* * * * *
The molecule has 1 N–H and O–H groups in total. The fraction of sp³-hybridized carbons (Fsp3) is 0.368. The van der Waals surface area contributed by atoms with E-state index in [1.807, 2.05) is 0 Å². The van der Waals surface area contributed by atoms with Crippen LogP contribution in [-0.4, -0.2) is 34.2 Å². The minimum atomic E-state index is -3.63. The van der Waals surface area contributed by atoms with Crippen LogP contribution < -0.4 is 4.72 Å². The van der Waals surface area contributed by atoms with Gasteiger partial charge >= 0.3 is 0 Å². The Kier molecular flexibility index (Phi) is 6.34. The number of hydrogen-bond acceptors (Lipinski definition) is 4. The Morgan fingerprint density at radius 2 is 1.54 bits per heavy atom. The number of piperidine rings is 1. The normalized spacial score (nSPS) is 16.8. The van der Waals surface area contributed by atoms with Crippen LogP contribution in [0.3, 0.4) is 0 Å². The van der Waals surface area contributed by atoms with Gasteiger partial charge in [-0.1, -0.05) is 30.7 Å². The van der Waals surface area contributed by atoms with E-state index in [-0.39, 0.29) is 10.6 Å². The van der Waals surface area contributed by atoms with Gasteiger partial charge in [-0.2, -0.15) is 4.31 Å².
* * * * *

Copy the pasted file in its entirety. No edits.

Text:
The molecule has 1 N–H and O–H groups in total. The fraction of sp³-hybridized carbons (Fsp3) is 0.368. The van der Waals surface area contributed by atoms with E-state index in [1.807, 2.05) is 0 Å². The van der Waals surface area contributed by atoms with Crippen LogP contribution in [-0.4, -0.2) is 34.2 Å². The minimum atomic E-state index is -3.63. The van der Waals surface area contributed by atoms with Crippen LogP contribution < -0.4 is 4.72 Å². The van der Waals surface area contributed by atoms with Gasteiger partial charge >= 0.3 is 0 Å². The Kier molecular flexibility index (Phi) is 6.34. The number of hydrogen-bond acceptors (Lipinski definition) is 4. The Morgan fingerprint density at radius 2 is 1.54 bits per heavy atom. The number of piperidine rings is 1. The normalized spacial score (nSPS) is 16.8. The van der Waals surface area contributed by atoms with Crippen LogP contribution in [0.3, 0.4) is 0 Å². The van der Waals surface area contributed by atoms with Gasteiger partial charge in [-0.1, -0.05) is 30.7 Å². The van der Waals surface area contributed by atoms with E-state index in [-0.39, 0.29) is 10.6 Å². The van der Waals surface area contributed by atoms with Gasteiger partial charge in [-0.2, -0.15) is 4.31 Å².